An electric adjusting device is presented in DE 41 01 676 A1, where an electric motor is provided for displacing the adjusting element by means of a threaded spindle. As the adjusting element rotates essentially at camshaft speed, an axial thrust bearing must be provided between the electric motor and the adjusting element, which takes up the relative movement between the non-rotating and the rotating member. In the above solution the thrust bearing is more or less permanently subject to load, as the torsional moments acting between drive gear and camshaft will produce a force acting on the adjusting element in axial direction. For this reason the thrust bearing is a critical component which will limit the useful life of the engine.
The disadvantage of previous adjusting mechanisms of both the hydraulic and electric type is that an external energy source is required, either in the form of a hydraulic pump or an electric motor. This will raise production cost, increase the construction volume and reduce the overall efficiency of the internal combustion engine.
It is an object of this invention to overcome the above disadvantages and to create a simple, reliable and compact device for adjusting the camshaft phase. In particular, adjustment should be possible with the use of a minimum amount of external energy.
In accordance with the invention this object is achieved by providing the hydraulic adjusting element with a hydraulic pumping member which is driven by the drive gear, and a driving member connected to the camshaft, which is hydraulically driven by the pumping member, the outlet end of the pumping member being flow-connected to the inlet end of the driving member and the flow volume and/or pressure of the working fluid delivered from the pumping member to the driving member being regulated. The rotation of the camshaft relative to the drive gear is effected by the work transmitted from the driving member to the camshaft, the driving member being driven hydraulically via a working fluid delivered by the pumping member. The pumping member is driven via the drive gear of the camshaft.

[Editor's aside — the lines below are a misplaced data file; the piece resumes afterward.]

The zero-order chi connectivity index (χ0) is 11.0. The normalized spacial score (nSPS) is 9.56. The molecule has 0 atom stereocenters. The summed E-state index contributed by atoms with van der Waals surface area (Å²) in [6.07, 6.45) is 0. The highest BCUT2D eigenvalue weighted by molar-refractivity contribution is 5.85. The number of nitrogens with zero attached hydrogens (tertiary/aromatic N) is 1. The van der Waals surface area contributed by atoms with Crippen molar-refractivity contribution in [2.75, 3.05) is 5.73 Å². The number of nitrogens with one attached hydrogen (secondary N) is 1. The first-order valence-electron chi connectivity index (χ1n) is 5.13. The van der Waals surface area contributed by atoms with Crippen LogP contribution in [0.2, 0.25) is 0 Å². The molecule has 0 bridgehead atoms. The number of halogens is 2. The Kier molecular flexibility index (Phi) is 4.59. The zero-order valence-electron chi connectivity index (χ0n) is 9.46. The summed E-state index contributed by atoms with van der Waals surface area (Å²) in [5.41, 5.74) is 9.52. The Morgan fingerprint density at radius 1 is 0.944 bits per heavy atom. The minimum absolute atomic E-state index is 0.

It is provided in a preferred variant that the pumping member and the driving member be configured as positive displacement machines. It would also be possible, however, to configure pumping member and driving member as turbo-machines.
In an especially preferred variant of the displacement machines the pumping member and the driving member each are provided with a rotating vane cell impeller coaxial with the camshaft axis, the two impellers preferably sharing a common housing. This arrangement will permit a most compact and reliable design, where the vane cell impellers may be positioned axially side by side.
Controlling the phase angle of the camshaft relative to its driving gear is facilitated by providing that the flow volume and/or pressure of the working fluid delivered from the pumping member to the driving member should be regulated by linearly shifting the common housing transversely to the direction of the camshaft axis. By shifting the housing the displacement volumes in the pumping member and the driving member are increased or reduced in their relation to each other, such that a phase shift will take place between camshaft and drive gear. The maximum phase shift is limited by a stop provided between drive gear and camshaft.